Some leaders who have successfully managed transformative change have touted the value of mindfulness. Aetna’s Bertolini was an early advocate of advancing meditation programs at his company, and in 2014, the company hired a chief mindfulness officer. Bertolini credits mindfulness for easing chronic pain he suffered after a skiing accident and when recovering from a rare form of cancer. He says it also improves his ability to process information and make sharp strategic decisions: “With so many things going on, whether in a small or large organization, you can get frozen by attempting to process it all instead of being present, listening, and focusing on what really matters.”
Another example of the power of mindfulness comes from Pierre Wack, who advanced and popularized the idea of scenario planning while working at Royal Dutch Shell in the 1970s and 1980s. Wack was influenced by Russian guru Georges Gurdjieff and practiced meditation in India. Successful scenario planning, Wack noted, requires “being in the right state of focus to put your finger unerringly on the key facts or insights that unlock or open understanding.” He noted that the value of scenario planning is not about developing specific plans that will actually be implemented or getting to the “right” scenario but about helping leadership understand that the future can be dramatically different from the present, while fostering a deeper understanding of the forces driving potential changes and uncertainties. The approach, he said, gives managers something “very precious: the ability to reperceive reality.”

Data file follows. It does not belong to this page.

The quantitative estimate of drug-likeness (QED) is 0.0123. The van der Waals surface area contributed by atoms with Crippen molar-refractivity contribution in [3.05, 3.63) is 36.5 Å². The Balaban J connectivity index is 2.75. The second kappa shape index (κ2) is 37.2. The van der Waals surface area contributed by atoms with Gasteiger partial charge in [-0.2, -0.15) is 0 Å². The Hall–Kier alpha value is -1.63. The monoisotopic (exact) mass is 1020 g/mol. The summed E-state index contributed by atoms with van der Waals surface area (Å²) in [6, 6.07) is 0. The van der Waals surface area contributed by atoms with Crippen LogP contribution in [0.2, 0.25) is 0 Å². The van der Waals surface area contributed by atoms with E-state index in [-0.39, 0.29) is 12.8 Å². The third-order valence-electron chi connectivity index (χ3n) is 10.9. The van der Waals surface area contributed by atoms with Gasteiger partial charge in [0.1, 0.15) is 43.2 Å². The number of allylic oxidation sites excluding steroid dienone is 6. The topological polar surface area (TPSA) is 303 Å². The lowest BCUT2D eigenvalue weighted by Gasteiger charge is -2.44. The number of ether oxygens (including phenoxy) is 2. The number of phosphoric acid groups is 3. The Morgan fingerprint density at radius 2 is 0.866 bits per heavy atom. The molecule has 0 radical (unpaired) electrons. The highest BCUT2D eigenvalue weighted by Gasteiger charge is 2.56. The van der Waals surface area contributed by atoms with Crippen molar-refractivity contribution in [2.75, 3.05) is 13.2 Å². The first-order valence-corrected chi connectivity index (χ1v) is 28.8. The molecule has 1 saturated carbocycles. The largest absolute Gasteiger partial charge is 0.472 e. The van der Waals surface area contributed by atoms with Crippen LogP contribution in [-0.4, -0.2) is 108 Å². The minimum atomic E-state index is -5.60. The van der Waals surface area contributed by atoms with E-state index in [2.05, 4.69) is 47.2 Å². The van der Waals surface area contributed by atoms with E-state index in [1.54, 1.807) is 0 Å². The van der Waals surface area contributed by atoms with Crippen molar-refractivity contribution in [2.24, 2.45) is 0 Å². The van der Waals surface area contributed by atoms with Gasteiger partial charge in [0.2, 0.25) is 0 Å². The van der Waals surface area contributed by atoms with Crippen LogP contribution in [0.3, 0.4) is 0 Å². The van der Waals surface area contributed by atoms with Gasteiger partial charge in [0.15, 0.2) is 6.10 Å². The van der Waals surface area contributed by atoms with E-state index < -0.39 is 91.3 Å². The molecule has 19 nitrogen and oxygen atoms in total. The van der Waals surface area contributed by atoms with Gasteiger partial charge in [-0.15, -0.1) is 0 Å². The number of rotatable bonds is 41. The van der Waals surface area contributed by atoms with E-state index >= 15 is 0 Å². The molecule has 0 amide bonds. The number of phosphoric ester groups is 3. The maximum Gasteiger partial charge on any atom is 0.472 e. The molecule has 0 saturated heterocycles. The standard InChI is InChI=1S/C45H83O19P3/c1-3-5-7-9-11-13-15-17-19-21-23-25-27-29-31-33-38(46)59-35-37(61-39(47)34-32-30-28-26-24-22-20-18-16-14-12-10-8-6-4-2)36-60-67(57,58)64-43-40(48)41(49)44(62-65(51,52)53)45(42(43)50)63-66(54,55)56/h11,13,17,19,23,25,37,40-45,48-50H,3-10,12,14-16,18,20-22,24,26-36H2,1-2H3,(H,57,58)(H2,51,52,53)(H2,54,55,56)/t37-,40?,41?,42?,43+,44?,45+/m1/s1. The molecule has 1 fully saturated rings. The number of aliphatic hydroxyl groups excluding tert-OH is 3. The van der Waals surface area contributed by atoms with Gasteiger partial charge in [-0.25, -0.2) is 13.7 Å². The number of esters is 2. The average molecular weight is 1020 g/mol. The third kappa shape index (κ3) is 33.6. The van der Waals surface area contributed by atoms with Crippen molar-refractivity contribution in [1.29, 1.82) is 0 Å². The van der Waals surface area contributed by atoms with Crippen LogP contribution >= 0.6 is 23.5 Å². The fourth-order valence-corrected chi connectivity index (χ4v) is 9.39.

By sharpening his ability to toggle between present reality and future possibility, Wack and his team transformed scenario planning from a passive manipulation of data into an active tool to stretch thinking and advance discussions. This helped Shell to see what others missed and weather oil shocks in the 1970s and 1980s significantly better than its competitors.
Transform Thy Organization
Of course, it is not enough to transform just the person at the top. Too often you see a single-shot transformational leader. That is, a leader seems to transform an organization, but then the organization backslides when the leader departs. For example, A.G. Lafley drove substantial change at Procter & Gamble as CEO from 2000 to 2009, but the company stumbled so badly when he stepped down that he was asked to return. Lou Gerstner was an icon for transformation during his time at IBM, but by the time Sam Palmisano turned the CEO reins over to Ginni Rometty, IBM had missed the cloud computing revolution and its touted Watson platform was struggling to deliver results commensurate with its hype. Tim Cook has been a strong steward at Apple, boosting growth and strengthening its services business, but he simply hasn’t matched the disruptive magic of Steve Jobs. Single-shot leaders might have the personal ability to toggle between different mindsets, but they seem to struggle to codify core elements of their unique approach and institutionalize them.